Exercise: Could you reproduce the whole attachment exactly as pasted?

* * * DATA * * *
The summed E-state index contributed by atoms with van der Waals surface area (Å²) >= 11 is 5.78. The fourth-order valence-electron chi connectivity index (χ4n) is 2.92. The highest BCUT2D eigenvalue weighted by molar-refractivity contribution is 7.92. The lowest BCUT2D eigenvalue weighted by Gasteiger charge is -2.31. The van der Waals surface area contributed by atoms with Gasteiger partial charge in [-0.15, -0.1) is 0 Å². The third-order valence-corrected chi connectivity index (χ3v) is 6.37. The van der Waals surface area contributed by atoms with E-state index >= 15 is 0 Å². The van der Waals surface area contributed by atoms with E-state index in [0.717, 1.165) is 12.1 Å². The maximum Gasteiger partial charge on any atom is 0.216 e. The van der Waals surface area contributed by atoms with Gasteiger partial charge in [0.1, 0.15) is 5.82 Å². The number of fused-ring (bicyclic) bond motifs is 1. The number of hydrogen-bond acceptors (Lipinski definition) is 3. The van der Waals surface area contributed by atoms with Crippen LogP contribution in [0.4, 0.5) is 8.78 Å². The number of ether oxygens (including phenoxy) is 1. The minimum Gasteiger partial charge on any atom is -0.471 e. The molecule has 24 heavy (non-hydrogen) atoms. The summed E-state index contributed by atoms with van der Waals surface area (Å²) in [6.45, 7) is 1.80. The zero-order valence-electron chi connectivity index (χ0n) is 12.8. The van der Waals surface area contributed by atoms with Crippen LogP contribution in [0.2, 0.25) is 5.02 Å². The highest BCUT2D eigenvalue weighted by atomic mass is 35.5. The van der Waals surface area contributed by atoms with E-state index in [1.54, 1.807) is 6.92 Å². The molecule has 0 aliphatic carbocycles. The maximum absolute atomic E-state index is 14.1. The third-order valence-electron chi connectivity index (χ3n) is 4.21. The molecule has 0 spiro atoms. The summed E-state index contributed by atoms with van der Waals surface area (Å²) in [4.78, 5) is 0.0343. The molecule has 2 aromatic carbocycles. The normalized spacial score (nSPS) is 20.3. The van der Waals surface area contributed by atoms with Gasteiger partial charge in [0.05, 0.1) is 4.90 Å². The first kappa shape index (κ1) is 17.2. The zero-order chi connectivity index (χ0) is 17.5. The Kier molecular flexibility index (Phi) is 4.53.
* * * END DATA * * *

The summed E-state index contributed by atoms with van der Waals surface area (Å²) >= 11 is 5.78. The fourth-order valence-electron chi connectivity index (χ4n) is 2.92. The highest BCUT2D eigenvalue weighted by molar-refractivity contribution is 7.92. The lowest BCUT2D eigenvalue weighted by Gasteiger charge is -2.31. The van der Waals surface area contributed by atoms with Gasteiger partial charge in [-0.15, -0.1) is 0 Å². The third-order valence-corrected chi connectivity index (χ3v) is 6.37. The van der Waals surface area contributed by atoms with E-state index >= 15 is 0 Å². The van der Waals surface area contributed by atoms with E-state index in [0.717, 1.165) is 12.1 Å². The maximum Gasteiger partial charge on any atom is 0.216 e. The van der Waals surface area contributed by atoms with Gasteiger partial charge in [0.1, 0.15) is 5.82 Å². The number of fused-ring (bicyclic) bond motifs is 1. The number of hydrogen-bond acceptors (Lipinski definition) is 3. The van der Waals surface area contributed by atoms with Crippen LogP contribution in [0.4, 0.5) is 8.78 Å². The number of ether oxygens (including phenoxy) is 1. The minimum Gasteiger partial charge on any atom is -0.471 e. The molecule has 24 heavy (non-hydrogen) atoms. The summed E-state index contributed by atoms with van der Waals surface area (Å²) in [6.45, 7) is 1.80. The zero-order valence-electron chi connectivity index (χ0n) is 12.8. The van der Waals surface area contributed by atoms with Crippen LogP contribution in [0.2, 0.25) is 5.02 Å². The highest BCUT2D eigenvalue weighted by atomic mass is 35.5. The van der Waals surface area contributed by atoms with E-state index in [1.54, 1.807) is 6.92 Å². The molecule has 0 aliphatic carbocycles. The maximum absolute atomic E-state index is 14.1. The third-order valence-electron chi connectivity index (χ3n) is 4.21. The molecule has 0 spiro atoms. The summed E-state index contributed by atoms with van der Waals surface area (Å²) in [4.78, 5) is 0.0343. The molecule has 2 aromatic carbocycles. The normalized spacial score (nSPS) is 20.3. The van der Waals surface area contributed by atoms with Gasteiger partial charge in [0.05, 0.1) is 4.90 Å². The first kappa shape index (κ1) is 17.2. The zero-order chi connectivity index (χ0) is 17.5. The Kier molecular flexibility index (Phi) is 4.53.